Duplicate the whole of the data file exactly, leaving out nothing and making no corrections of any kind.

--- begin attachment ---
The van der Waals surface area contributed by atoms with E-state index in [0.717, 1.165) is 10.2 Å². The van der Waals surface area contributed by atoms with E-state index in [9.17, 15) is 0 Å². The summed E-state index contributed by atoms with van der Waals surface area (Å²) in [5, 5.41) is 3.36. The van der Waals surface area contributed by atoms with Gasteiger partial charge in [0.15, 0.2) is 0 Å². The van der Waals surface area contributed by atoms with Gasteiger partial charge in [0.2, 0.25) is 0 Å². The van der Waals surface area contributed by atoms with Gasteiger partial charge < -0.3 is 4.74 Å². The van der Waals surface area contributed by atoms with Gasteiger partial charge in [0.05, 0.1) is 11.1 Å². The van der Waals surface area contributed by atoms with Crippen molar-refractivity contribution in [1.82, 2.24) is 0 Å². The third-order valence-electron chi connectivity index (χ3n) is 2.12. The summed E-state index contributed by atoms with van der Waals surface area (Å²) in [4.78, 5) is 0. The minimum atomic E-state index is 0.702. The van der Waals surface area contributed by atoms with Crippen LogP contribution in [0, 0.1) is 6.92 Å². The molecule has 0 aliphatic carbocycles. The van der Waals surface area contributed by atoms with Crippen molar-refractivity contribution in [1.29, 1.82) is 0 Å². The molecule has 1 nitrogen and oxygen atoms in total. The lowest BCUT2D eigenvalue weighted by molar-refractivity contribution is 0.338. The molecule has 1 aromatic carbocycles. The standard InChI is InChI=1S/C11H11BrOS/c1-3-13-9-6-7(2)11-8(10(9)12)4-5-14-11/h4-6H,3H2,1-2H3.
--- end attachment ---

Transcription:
The van der Waals surface area contributed by atoms with E-state index in [0.717, 1.165) is 10.2 Å². The van der Waals surface area contributed by atoms with E-state index in [9.17, 15) is 0 Å². The summed E-state index contributed by atoms with van der Waals surface area (Å²) in [5, 5.41) is 3.36. The van der Waals surface area contributed by atoms with Gasteiger partial charge in [0.15, 0.2) is 0 Å². The van der Waals surface area contributed by atoms with Gasteiger partial charge in [0.2, 0.25) is 0 Å². The van der Waals surface area contributed by atoms with Gasteiger partial charge < -0.3 is 4.74 Å². The van der Waals surface area contributed by atoms with Gasteiger partial charge in [0.05, 0.1) is 11.1 Å². The van der Waals surface area contributed by atoms with Crippen molar-refractivity contribution in [1.82, 2.24) is 0 Å². The third-order valence-electron chi connectivity index (χ3n) is 2.12. The summed E-state index contributed by atoms with van der Waals surface area (Å²) in [4.78, 5) is 0. The minimum atomic E-state index is 0.702. The van der Waals surface area contributed by atoms with Crippen LogP contribution in [0, 0.1) is 6.92 Å². The molecule has 0 aliphatic carbocycles. The van der Waals surface area contributed by atoms with Crippen molar-refractivity contribution in [1.29, 1.82) is 0 Å². The molecule has 1 nitrogen and oxygen atoms in total. The lowest BCUT2D eigenvalue weighted by molar-refractivity contribution is 0.338. The molecule has 1 aromatic carbocycles. The standard InChI is InChI=1S/C11H11BrOS/c1-3-13-9-6-7(2)11-8(10(9)12)4-5-14-11/h4-6H,3H2,1-2H3.